Suppose $C \subset \lbrace 0,1\rbrace^{n}$ is a binary code with distance $\delta * n$, for $1/2 < \delta < 1$. Can $C$ be arbitrarily large (if I allow n to be arbitrarily large)? Note that the Hadamard code gives you $\delta = 1/2$.
No. If we take $\{1/\sqrt n,1/\sqrt n\}^n$ instead of $\{0,1\}^n$, the problem reduces to asking if we can have many unit vectors $v_j$ with pairwise scalar products $\gamma$ or less where $\gamma>0$ is a fixed number. But if we have $N$ such vectors, then the square of the norm of their sum is at most $N\gamma N(N1)$. Since this square must be nonnegative, we get $N1\le\gamma^{1}$ regardless of the dimension.
Gama doesn't have to be negative, in fact if delta is smaller than 1/2 gamma will be positive. It's known for Hadamard codes that arbitrarily large codes exist, and it seems intuitive that if the distance between vectors should be smaller then large codes should exist still, but I don't have a proof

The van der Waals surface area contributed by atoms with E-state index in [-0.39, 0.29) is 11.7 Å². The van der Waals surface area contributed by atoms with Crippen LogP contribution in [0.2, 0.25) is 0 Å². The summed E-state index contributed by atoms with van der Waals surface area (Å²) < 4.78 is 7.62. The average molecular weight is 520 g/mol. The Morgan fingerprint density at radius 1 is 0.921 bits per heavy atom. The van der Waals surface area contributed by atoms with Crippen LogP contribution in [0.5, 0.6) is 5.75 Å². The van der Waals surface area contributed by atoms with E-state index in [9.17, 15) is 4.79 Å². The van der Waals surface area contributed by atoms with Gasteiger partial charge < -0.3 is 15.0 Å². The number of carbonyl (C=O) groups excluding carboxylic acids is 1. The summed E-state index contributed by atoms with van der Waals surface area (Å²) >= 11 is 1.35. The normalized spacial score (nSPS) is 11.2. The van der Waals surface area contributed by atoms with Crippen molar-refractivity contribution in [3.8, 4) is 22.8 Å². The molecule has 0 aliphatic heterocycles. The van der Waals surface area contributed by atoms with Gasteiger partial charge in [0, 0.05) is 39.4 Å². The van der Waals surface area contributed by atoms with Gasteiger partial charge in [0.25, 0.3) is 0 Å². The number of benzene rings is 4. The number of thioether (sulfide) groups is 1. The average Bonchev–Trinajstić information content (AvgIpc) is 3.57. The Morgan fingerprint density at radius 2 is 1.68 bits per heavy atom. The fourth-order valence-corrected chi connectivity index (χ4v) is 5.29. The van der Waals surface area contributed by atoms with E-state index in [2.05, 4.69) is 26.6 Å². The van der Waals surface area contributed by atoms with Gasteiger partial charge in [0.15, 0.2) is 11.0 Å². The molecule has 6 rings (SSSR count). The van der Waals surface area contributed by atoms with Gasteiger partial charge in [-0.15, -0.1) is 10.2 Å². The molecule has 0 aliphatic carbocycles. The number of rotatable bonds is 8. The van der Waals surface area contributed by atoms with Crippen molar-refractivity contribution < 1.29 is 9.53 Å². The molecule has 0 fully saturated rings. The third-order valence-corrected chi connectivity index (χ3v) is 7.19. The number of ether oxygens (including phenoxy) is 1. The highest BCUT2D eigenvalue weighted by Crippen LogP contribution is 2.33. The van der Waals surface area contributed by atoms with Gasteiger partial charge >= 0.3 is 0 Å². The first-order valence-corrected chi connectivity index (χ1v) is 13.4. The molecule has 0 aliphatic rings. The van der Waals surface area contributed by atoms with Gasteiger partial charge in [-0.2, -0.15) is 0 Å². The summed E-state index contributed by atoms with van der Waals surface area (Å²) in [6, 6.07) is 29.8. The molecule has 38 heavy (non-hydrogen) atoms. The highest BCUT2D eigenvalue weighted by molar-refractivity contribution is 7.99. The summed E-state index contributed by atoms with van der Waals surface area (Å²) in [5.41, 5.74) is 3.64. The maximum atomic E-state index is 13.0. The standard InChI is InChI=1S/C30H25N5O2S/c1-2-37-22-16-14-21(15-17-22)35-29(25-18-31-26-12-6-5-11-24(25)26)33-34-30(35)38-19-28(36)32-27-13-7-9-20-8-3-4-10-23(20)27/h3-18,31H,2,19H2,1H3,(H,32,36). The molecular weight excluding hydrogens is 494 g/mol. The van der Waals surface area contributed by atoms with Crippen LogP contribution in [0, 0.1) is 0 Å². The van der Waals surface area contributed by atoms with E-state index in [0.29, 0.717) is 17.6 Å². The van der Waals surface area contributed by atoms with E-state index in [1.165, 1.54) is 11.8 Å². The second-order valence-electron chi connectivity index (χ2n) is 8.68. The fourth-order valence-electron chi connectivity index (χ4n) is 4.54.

$\begingroup$ When $\delta=1/2,$ the $\gamma$ in the answer is zero. $\endgroup$– kodluMay 20 '15 at 7:03

$\begingroup$ Moreover, if $\delta<1/2$ then the OP's stated requirement is not satisfied. As for Hadamard codes, their size is $M=\log_2(n)$ which is not large at all, but logarithmic in the length. $\endgroup$– kodluMay 20 '15 at 7:17